Unlike gold or silver, bitcoins don't even have a vague amount of price stability that lets them be a store for value. They're purely transactional currency, designed to be hard enough to make that their value probably won't change very much very fast, but easy enough to make that the quantity can expand to support a growing market (at least for a while.) So they're useful for online drug deals, where the potential currency risk is a lot smaller than the profit from making convenient transactions possible, but they're not something that it makes sense to stash in your mattress as a hedge against inflation. Their value isn't backed by a useful commodity, like gold or oil, or by the ability of a government to tax its subjects, they're just backed by the fact that they're designed to be useful for some kinds of transactions that might not happen otherwise, and by the existence of exchanges where you can trade the things for cash at today's price, which is random but usually somewhat close to yesterday's.

    • easy enough to make that the quantity can expand to support a growing market

      Not even close. They are designed to be hard to make, to only be made at a pre-determined rate, and for new supplies to eventually run out. Bit-coins are designed to be limited in supply.

      • by mysidia (191772) on Sunday March 24, 2013 @07:46PM (#43266455)

        BTCs may have fewer risks than actual currencies, because while they are subject to competitive market forces; there is actually a cost to produce a BTC. There is guaranteed to be a finite amount of BTC that can ever be produced, as long as the Bitcoin network continues to function, and has not been subverted technologically. You can be relatively sure BTC will be a viable exchange medium into the future, absent governments banning it entirely.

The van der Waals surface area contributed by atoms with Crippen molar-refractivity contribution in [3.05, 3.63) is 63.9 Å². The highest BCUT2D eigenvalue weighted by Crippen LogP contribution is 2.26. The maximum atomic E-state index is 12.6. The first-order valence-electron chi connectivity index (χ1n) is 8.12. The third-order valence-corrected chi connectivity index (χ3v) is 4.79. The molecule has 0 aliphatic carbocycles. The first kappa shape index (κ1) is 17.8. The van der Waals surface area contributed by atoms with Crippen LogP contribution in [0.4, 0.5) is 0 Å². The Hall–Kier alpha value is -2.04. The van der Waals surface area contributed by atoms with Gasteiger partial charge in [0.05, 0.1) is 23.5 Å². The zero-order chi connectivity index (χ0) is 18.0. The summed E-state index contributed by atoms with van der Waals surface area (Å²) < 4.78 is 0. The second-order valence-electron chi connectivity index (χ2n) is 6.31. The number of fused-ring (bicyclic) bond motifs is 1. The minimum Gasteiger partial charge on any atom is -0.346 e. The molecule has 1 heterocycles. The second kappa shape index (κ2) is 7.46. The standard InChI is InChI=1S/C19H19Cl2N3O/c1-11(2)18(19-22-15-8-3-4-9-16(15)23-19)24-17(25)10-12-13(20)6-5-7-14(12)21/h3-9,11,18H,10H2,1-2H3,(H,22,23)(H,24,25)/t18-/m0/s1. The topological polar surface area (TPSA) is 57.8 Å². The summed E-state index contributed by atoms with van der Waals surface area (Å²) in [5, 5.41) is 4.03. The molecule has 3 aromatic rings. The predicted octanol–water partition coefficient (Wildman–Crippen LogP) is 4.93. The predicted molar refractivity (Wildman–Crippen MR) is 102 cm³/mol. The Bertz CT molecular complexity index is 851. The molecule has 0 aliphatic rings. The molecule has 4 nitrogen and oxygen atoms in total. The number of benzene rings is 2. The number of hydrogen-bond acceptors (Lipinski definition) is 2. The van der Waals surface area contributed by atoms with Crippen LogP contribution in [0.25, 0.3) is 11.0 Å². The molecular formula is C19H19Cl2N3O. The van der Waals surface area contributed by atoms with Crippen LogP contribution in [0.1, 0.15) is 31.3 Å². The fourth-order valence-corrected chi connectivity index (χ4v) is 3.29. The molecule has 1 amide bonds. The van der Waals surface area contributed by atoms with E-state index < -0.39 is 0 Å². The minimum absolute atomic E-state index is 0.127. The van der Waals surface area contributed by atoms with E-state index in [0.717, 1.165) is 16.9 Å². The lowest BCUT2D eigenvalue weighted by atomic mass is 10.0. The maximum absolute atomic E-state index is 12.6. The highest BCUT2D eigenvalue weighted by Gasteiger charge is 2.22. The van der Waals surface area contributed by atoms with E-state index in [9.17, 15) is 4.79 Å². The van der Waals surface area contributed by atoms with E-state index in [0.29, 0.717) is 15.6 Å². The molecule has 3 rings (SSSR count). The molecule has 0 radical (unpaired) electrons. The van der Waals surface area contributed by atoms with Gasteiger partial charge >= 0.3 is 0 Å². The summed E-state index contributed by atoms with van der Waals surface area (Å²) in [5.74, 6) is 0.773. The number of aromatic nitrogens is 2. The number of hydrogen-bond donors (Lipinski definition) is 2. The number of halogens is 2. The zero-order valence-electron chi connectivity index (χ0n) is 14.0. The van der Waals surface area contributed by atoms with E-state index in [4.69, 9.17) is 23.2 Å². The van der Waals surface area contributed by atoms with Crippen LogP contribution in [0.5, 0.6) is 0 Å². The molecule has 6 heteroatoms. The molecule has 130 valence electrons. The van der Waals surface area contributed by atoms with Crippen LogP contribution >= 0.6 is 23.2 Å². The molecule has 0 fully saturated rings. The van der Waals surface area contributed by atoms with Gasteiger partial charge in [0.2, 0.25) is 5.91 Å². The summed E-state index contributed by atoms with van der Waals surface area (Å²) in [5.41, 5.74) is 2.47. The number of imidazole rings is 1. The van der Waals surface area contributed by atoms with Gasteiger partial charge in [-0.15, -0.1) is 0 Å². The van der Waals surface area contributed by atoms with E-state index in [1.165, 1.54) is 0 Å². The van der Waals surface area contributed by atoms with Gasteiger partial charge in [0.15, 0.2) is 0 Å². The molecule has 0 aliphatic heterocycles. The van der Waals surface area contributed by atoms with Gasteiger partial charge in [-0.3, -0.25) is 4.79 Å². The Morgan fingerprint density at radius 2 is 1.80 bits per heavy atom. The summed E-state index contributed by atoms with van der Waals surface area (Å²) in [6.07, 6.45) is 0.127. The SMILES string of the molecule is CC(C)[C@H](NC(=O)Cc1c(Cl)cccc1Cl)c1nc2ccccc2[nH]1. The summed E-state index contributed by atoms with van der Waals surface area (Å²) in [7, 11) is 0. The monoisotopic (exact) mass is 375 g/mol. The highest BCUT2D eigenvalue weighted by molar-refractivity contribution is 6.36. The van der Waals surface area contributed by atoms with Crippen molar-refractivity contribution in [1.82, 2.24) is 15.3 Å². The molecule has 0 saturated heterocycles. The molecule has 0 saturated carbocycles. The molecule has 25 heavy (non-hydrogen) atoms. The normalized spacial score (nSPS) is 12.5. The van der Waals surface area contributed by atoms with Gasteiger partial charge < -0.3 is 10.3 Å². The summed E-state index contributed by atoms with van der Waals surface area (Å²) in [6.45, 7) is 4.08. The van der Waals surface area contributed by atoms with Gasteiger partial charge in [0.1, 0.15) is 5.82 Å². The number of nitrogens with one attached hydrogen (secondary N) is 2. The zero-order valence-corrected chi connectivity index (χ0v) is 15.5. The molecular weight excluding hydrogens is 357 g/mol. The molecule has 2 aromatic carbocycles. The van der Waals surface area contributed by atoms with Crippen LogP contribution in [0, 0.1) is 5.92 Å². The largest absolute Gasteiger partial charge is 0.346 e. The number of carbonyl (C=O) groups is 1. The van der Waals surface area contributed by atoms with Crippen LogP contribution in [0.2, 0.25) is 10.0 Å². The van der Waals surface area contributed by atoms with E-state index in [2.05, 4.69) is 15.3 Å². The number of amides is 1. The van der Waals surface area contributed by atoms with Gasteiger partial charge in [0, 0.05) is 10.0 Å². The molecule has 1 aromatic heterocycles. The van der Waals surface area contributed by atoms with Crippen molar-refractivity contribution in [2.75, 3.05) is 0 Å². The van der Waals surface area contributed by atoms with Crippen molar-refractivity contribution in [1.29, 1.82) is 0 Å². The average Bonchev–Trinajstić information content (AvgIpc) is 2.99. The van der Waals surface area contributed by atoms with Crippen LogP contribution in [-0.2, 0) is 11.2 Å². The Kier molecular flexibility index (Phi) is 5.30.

While I appreciate, that these are a couple of risks -- it could very well be that coins and cash currencies also have risks, even greater market risks than BTC -- resulting in BTC being a safer long-term storage, and currencies such as USD being a better idea for consumers for short-term exchange. They have a different set of risks: With USD, for example, the US treasury can print a large amount of money at any time; they can declare certain bills worthless; if money is in the bank, there is a chance that it could be seized without the knowledge of the account holder (until one day, when you really need that money and coincidentally some creditor or ID thief took it today...); there is a risk of identity theft (traditional currencies placed with a bank could be stolen -- because when you have physical dollars, they are easily stolen by physical thieves or fraudsters, and social engineering and insecure secrets such as SSN digits could be used against a bank to coerce them to make unauthorized transfers).